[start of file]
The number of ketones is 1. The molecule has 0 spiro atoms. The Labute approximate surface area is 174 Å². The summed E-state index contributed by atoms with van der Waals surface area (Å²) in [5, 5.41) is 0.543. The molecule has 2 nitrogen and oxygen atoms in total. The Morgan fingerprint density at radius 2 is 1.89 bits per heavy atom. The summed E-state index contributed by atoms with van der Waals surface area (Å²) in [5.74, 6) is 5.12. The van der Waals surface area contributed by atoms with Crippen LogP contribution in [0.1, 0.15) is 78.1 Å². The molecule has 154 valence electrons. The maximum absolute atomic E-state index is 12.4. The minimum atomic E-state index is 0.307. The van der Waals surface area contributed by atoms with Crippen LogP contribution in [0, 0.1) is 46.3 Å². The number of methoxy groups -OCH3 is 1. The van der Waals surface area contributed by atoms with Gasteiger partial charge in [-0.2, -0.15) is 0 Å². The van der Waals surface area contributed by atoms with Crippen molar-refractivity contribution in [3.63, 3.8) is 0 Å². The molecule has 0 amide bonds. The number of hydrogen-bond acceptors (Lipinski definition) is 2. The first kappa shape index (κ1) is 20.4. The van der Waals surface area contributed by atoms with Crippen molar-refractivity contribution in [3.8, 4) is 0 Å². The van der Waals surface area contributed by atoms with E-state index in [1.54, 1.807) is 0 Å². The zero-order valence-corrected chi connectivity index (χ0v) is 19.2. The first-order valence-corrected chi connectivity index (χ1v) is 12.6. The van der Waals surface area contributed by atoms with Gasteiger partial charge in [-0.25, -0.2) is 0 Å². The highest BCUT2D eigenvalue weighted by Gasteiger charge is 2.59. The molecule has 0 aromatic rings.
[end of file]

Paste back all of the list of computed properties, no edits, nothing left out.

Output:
The number of ketones is 1. The molecule has 0 spiro atoms. The Labute approximate surface area is 174 Å². The summed E-state index contributed by atoms with van der Waals surface area (Å²) in [5, 5.41) is 0.543. The molecule has 2 nitrogen and oxygen atoms in total. The Morgan fingerprint density at radius 2 is 1.89 bits per heavy atom. The summed E-state index contributed by atoms with van der Waals surface area (Å²) in [5.74, 6) is 5.12. The van der Waals surface area contributed by atoms with Crippen LogP contribution in [0.1, 0.15) is 78.1 Å². The molecule has 154 valence electrons. The maximum absolute atomic E-state index is 12.4. The minimum atomic E-state index is 0.307. The van der Waals surface area contributed by atoms with Crippen LogP contribution in [0, 0.1) is 46.3 Å². The number of methoxy groups -OCH3 is 1. The van der Waals surface area contributed by atoms with Gasteiger partial charge in [-0.2, -0.15) is 0 Å². The van der Waals surface area contributed by atoms with Crippen molar-refractivity contribution in [3.63, 3.8) is 0 Å². The molecule has 0 amide bonds. The number of hydrogen-bond acceptors (Lipinski definition) is 2. The first kappa shape index (κ1) is 20.4. The van der Waals surface area contributed by atoms with Crippen molar-refractivity contribution in [3.8, 4) is 0 Å². The van der Waals surface area contributed by atoms with E-state index in [1.54, 1.807) is 0 Å². The zero-order valence-corrected chi connectivity index (χ0v) is 19.2. The first-order valence-corrected chi connectivity index (χ1v) is 12.6. The van der Waals surface area contributed by atoms with Gasteiger partial charge in [-0.25, -0.2) is 0 Å². The highest BCUT2D eigenvalue weighted by Gasteiger charge is 2.59. The molecule has 0 aromatic rings.